The BBC is marking the 400th anniversary of William Shakespeare’s death with a live programme from the RSC over the weekend of April 23 and 24.
Contributions include David Tennant, Judi Dench and Benedict Cumberbatch, to name but a few of the great actors lucky enough to have presented his works.
A fellow amateur actress once told me that she had had a conversation with someone who said, ‘Shakespeare is rubbish!’ She promptly replied: “In your opinion. His works have, however, lasted for more than 400 years and therefore to say he is rubbish is rather silly. You can say you don’t like Shakespeare, but you cannot in all honesty say it is rubbish, can you?”
Well said! I agree and so do many others, it would seem.
Amateur performers are also celebrating the Bard’s anniversary with a variety of different tributes.
On April 23 young singers from Elmfield School in Stourbridge, Old Swinford Hospital School and Summerhill Choral Society from Kingswinford will perform the Youth Showcase Concert at St James’s Church in Wollaston.
The choirs will perform several arrangements of Shakespeare’s songs which he wrote for inclusion in his plays, and the event is organised by Local and Live, a non-profit-making group based in Stourbridge, assisted by Irish composer Shaun Davey.
Spokesman Graham Smith said: “The concert will be a wonderful tribute to the world’s greatest playwright, born in nearby Stratford-Upon-Avon, and will be an entertaining evening for anyone who enjoys good choral singing.”
For tickets, priced at £9 each, contact 01384 377162. Under-18s are free.
Meanwhile, Shropshire Youth Theatre is presenting Twelfth Night at Theatre Severn in Shrewsbury, also in celebration of Shakespeare.
This is the tale of two siblings separated by a storm and washed ashore in Illyria surrounded by aristocrats, knights, fools and pirates.
A riotous farce with a host of unusual characters – including the tragic noblewoman, Lady Olivia, the drunken cavaliers, Sir Toby and Sir Andrew, Malvolio and his yellow stockings and the swashbuckling Antonia – Twelfth Night is a love story guaranteed to thrill and entertain.
Shropshire Youth Theatre is made up of budding young thespians and is run by its own student committee. The senior group of 13 to 25 year olds have been working hard on this production since last September and are now looking forward to performing the play on April 22 to 23.
For tickets priced at £14 and £10 each and for more information on the group call 01743 281281 or visit www.shropshireyouththeatre.co.uk
Charlemont Dramatic Society will be performing their spring production, Deborah McAndrew’s comedy farce Flamingoland, at The Theatre, Gayton Road Community Centre in West Bromwich, from April 27 to 30, with curtain up at 7.30pm.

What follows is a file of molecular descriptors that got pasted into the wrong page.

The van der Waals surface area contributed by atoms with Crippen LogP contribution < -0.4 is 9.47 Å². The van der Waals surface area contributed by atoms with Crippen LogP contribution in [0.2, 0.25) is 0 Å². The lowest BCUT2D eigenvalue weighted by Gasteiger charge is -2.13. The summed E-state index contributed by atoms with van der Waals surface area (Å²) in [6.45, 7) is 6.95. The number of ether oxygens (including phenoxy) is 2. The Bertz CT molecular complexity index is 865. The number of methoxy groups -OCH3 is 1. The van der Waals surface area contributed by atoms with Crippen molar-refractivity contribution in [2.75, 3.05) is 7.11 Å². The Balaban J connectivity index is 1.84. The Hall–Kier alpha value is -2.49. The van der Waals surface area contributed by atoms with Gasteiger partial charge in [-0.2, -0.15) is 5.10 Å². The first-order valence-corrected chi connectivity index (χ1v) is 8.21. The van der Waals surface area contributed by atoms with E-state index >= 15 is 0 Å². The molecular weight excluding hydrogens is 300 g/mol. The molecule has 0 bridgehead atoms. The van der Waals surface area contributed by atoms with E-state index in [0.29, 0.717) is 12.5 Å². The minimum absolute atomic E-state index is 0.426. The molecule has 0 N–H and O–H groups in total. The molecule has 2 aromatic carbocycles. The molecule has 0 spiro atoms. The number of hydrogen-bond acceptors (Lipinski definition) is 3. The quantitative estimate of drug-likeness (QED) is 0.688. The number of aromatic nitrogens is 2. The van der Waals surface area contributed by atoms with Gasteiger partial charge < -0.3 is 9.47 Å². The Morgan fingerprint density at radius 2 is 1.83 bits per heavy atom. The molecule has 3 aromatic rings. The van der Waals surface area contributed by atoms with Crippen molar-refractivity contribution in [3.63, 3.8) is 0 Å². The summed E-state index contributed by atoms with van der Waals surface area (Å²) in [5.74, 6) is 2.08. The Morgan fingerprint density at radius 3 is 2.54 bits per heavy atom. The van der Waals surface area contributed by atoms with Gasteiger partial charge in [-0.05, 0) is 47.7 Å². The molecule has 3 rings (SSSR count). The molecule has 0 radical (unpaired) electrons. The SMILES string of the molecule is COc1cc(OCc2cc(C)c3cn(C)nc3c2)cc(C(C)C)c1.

Control freak Mari wades through the clutter of her attic during a sort-out for what she refers to as The Big Move, only to find family photographs of trips to the Flamingoland theme park she and her sister Bridie visited as children.
Before long, however, bittersweet memories flood her mind, skeletons emerge from cupboards and tempers fray. To make matters worse, there are squirrels in the roof, slowly eating their way through her belongings.
Will Mari choose to leave the past alone, and what exactly is The Big Move? Go and see for yourself.
Directed by Anthony Hyde, in this production the role of Mari is taken by Sylvia Hill, with Stephanie Agger as Kathleen and Chris Bates as Dave. CADS is also pleased to welcome newcomers Angela Hayes, who will be playing Bridie, and Danielle Millard as Sadie.
For tickets call 0121 357 4169 or email email@example.com
This award-winning group are nominated yet again for NODA’s Best Dramatic Production 2015 for their version of Ladies Day.
We will find out on Sunday if they have been successful yet again. Fingers crossed!
A popular show for a small cast is Godspell, which On the Floor Theatre Company will present at St Mary’s Church in Kidderminster from April 21 to 23. The group is performing to raise funds for the church roof which has been damaged by vandals. Well done, guys!
Based on a series of parables from the Gospel of Matthew, Godspell caused some controversy when it first emerged back in the early 1970s, but the score, which includes Day by Day, Prepare Ye the Way of the Lord, We Beseech Thee and Turn Back Oh Man, is catchy and entertaining and the script witty and thought-provoking. So to see a talented group in action and support the St Mary’s appeal call 07793 534560 or 07849 217478 for tickets, priced at £9 each.
Aldridge Youth Theatre, who perform at their own venue in Noddy Park Road, is presenting a new version of The Secret Garden, written by Jessica Swale, based on Frances Hodgson Burnett’s classic tale.
Mary Lennox is suddenly orphaned and shipped from her home in India to live with her reclusive uncle in a manor house on the Yorkshire moors.
Rather a spoilt child, Mary meets her match when she makes friends with a local boy called Dicken and his sister Martha who is Mary’s maid. Together, the threesome explore the mysteries the manor house holds and find a secret garden in which their adventures unfold.
Running from April 21 to 23, with performances at 7.30pm nightly, you can buy tickets priced at £6 to £7 by calling 01922 458615. Bear in mind that the play is really aimed at children aged nine years and above.
Finally, a casting opportunity. Wombourne Players are seeking an actress with a playing age of 25 to 45 years to appear in their forthcoming production of Visiting Hour. There is just six weeks to go until opening night, so if you are up for a challenge and would like more information regarding this pivotal comedy role visit www.wombourneplayers.org.uk
Well, that’s all for this week. Please send all your news and good quality photographs to firstname.lastname@example.org, call me on 01902 319662 or follow me on Twitter here.
By Alison Norton
Break a leg!